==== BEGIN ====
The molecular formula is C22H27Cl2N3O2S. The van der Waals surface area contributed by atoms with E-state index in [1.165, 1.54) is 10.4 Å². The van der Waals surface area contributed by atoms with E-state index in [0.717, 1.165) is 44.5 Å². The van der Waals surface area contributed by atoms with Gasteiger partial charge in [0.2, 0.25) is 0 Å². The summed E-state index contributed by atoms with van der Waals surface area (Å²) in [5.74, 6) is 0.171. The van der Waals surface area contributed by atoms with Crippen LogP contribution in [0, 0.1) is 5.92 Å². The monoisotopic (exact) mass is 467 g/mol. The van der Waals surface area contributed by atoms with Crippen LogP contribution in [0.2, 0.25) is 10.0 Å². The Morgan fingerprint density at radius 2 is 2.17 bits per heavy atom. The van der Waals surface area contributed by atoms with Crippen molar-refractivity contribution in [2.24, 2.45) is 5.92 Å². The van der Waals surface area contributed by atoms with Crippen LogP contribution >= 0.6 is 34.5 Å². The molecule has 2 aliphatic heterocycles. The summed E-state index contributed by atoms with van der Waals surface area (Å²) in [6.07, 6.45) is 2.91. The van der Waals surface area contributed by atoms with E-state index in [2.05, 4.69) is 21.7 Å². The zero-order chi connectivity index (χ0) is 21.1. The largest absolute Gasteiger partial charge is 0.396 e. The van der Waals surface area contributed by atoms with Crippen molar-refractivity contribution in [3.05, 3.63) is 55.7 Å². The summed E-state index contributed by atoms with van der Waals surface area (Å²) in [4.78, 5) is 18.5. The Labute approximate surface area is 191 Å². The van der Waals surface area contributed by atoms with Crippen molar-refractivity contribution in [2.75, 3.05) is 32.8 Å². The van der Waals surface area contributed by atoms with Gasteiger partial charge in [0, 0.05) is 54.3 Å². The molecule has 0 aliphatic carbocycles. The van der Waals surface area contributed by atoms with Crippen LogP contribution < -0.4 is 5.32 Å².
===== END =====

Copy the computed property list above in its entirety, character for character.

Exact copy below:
The molecular formula is C22H27Cl2N3O2S. The van der Waals surface area contributed by atoms with E-state index in [1.165, 1.54) is 10.4 Å². The van der Waals surface area contributed by atoms with E-state index in [0.717, 1.165) is 44.5 Å². The van der Waals surface area contributed by atoms with Gasteiger partial charge in [0.2, 0.25) is 0 Å². The summed E-state index contributed by atoms with van der Waals surface area (Å²) in [5.74, 6) is 0.171. The van der Waals surface area contributed by atoms with Crippen LogP contribution in [0, 0.1) is 5.92 Å². The monoisotopic (exact) mass is 467 g/mol. The van der Waals surface area contributed by atoms with Crippen LogP contribution in [0.2, 0.25) is 10.0 Å². The Morgan fingerprint density at radius 2 is 2.17 bits per heavy atom. The van der Waals surface area contributed by atoms with Crippen molar-refractivity contribution in [2.24, 2.45) is 5.92 Å². The van der Waals surface area contributed by atoms with Crippen LogP contribution >= 0.6 is 34.5 Å². The molecule has 2 aliphatic heterocycles. The summed E-state index contributed by atoms with van der Waals surface area (Å²) in [6.07, 6.45) is 2.91. The van der Waals surface area contributed by atoms with E-state index in [2.05, 4.69) is 21.7 Å². The zero-order chi connectivity index (χ0) is 21.1. The largest absolute Gasteiger partial charge is 0.396 e. The van der Waals surface area contributed by atoms with Crippen molar-refractivity contribution in [3.05, 3.63) is 55.7 Å². The summed E-state index contributed by atoms with van der Waals surface area (Å²) in [4.78, 5) is 18.5. The Labute approximate surface area is 191 Å². The van der Waals surface area contributed by atoms with Crippen molar-refractivity contribution in [2.75, 3.05) is 32.8 Å². The van der Waals surface area contributed by atoms with Gasteiger partial charge in [0, 0.05) is 54.3 Å². The molecule has 0 aliphatic carbocycles. The van der Waals surface area contributed by atoms with Crippen LogP contribution < -0.4 is 5.32 Å².